For the PTIC of Therefore, if a DFT is performed on the series of samples acquired by any of the M converters, each bin “n” of the DFT will include information not only about a frequency F If information about M different frequencies is found in bin n, then the origin of the frequency content of bin n is ambiguous. One cannot tell whether it comes from F A mathematical model has been developed to resolve this ambiguity. The model relies upon the fact that, although M different frequencies contribute to the content of any DFT bin n, there are also M different ADCs from which DFTs may be taken. Therefore, for any bin n, M different equations may be constructed, one for each ADC, wherein each equation has M unknowns. A different set of equations can be constructed for each value of n from 0 to N−1, i.e., for each bin of the DFT. Therefore, the entire spectrum from DC to MF We begin by recognizing that any periodic signal can be represented as a series of MN equal spaced values X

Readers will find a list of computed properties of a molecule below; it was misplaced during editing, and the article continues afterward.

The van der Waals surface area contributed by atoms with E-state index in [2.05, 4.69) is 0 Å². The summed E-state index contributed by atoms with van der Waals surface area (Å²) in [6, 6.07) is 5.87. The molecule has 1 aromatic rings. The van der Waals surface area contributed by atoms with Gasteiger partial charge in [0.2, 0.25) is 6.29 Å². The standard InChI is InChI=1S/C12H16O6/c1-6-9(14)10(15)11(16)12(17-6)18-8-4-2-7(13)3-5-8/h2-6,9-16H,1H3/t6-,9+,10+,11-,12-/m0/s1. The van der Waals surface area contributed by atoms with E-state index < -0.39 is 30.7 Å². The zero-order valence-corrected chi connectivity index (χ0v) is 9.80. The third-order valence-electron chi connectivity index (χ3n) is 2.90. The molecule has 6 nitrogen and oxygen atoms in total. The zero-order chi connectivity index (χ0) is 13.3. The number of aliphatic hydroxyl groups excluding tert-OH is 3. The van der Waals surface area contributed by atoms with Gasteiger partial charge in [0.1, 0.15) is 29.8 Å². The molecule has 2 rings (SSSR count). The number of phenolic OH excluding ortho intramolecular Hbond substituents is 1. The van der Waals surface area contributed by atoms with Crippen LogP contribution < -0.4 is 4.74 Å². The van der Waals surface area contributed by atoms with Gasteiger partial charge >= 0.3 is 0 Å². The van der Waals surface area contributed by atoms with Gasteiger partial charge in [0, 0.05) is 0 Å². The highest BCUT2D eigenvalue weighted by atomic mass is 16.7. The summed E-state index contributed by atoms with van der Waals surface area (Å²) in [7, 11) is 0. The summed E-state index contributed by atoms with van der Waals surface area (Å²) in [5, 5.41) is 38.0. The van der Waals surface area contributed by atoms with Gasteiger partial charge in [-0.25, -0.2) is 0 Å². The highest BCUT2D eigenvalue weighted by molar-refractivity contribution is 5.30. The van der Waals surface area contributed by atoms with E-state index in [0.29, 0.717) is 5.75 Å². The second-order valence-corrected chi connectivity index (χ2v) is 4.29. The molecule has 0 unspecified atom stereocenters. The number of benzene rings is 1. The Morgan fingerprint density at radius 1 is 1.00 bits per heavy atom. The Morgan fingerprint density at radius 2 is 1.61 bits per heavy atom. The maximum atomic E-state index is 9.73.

{tilde over (H)} These represent actual samples acquired from ADCs. The term x The quantity τ From all of the samples x An objective of this process is to estimate all corrected frequency components {circumflex over (X)} of X. By putting EQ. 4 in the context of EQ. 3, we obtain: We notice that the delay τ
In this last expression, the term We can recognize that the expression above is the inverse Discrete Fourier transform of the weighted alias signal. Now we can apply a Fourier transform on both sides of the equation, to obtain For a given value i, we have M unknowns